by Gus Iversen
, Editor in Chief | December 23, 2020
From the November 2020 issue of HealthCare Business News magazine
Abbreviated MR outperforms 3D mammo dense breast tissue screening
Abbreviated breast MR may be better at detecting cancer in women with dense breast tissue
than digital breast tomosynthesis, according to a study published in the Journal of the American Medical Association
in late February.
The assessment was made from the findings of 48 centers in the U.S. and Germany who took part in what is described as the first prospective multicenter study of AB-MR. Leading the study was the Memorial Sloan Kettering Cancer Center, in collaboration with an international research team and the ECOG-ACRIN Cancer Research Group.
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“These types of studies are needed when evaluating new tests for adoption and to also inform patients of the risk and benefits when considering whether to have the test,” Dr. Christopher E. Comstock, of MSK and the study’s lead author, told HCB News. “Our study confirmed that AB-MR in women at average risk with dense breast tissue outperforms 3D mammography by a factor of 2.4 times in detecting women with breast cancer. And not only does it find more cancer, but it finds invasive and high-grade cancers not found on the 3D mammography.”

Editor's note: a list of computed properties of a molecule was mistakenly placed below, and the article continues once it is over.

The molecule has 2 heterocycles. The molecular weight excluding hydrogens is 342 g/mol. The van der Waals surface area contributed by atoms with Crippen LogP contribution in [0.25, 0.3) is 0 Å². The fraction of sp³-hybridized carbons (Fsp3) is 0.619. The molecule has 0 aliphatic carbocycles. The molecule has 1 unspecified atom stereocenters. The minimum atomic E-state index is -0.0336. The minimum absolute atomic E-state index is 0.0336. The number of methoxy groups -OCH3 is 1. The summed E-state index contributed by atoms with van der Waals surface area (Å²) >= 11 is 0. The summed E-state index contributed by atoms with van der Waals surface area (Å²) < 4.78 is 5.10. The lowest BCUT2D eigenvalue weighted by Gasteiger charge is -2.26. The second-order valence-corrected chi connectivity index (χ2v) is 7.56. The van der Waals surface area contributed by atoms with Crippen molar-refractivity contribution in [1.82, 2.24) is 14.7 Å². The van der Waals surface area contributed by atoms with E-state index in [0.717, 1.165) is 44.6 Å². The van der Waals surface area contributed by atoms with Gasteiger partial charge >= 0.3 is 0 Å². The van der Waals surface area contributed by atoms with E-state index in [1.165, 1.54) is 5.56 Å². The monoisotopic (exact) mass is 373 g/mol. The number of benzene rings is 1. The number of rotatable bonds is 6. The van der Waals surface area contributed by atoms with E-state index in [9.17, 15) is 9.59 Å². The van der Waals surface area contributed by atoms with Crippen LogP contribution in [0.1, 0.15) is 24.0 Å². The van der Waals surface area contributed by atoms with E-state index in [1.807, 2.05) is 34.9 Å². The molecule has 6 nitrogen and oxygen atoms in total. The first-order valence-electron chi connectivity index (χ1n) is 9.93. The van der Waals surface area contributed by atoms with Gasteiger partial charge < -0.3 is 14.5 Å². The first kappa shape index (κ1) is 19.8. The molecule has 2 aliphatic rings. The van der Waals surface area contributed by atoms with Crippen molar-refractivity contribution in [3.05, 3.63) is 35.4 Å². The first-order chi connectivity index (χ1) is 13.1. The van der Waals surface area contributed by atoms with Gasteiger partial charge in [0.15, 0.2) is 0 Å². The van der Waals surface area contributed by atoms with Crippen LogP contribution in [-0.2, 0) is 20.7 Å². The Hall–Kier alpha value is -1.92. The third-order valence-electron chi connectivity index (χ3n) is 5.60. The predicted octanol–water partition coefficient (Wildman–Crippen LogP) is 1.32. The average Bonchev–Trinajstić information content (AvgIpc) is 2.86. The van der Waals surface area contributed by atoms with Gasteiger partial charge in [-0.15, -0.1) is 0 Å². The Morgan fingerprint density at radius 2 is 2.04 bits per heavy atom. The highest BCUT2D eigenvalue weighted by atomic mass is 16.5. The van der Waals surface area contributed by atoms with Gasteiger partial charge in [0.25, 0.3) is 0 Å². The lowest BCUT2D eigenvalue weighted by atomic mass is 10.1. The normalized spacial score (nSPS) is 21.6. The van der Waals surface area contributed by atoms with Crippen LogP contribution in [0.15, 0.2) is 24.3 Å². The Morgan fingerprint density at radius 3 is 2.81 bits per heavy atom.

A total of 1,444 women between 40 and 75 enrolled in the trial. All had dense breasts on their prior mammograms and did not currently have breast cancer or any clinical symptoms, such as BRCA status or a family history of breast cancer. Twenty-three women were diagnosed with breast cancer during the first year, with AB-MR diagnosing cancer in 22 out of 23. 3D mammography detected only nine cases, while AB-MR identified all of the cancers found with 3D mammograms except for one early-stage case.
The findings were supported later in the year
by research from the Perelman School of Medicine at the University of Pennsylvania, which evaluated 475 asymptomatic women with dense breasts who previously had a negative 3D mammography screening, between 2016 and 2019. In their study, published in the Journal of Clinical Oncology
, they reported 13 cancers were detected.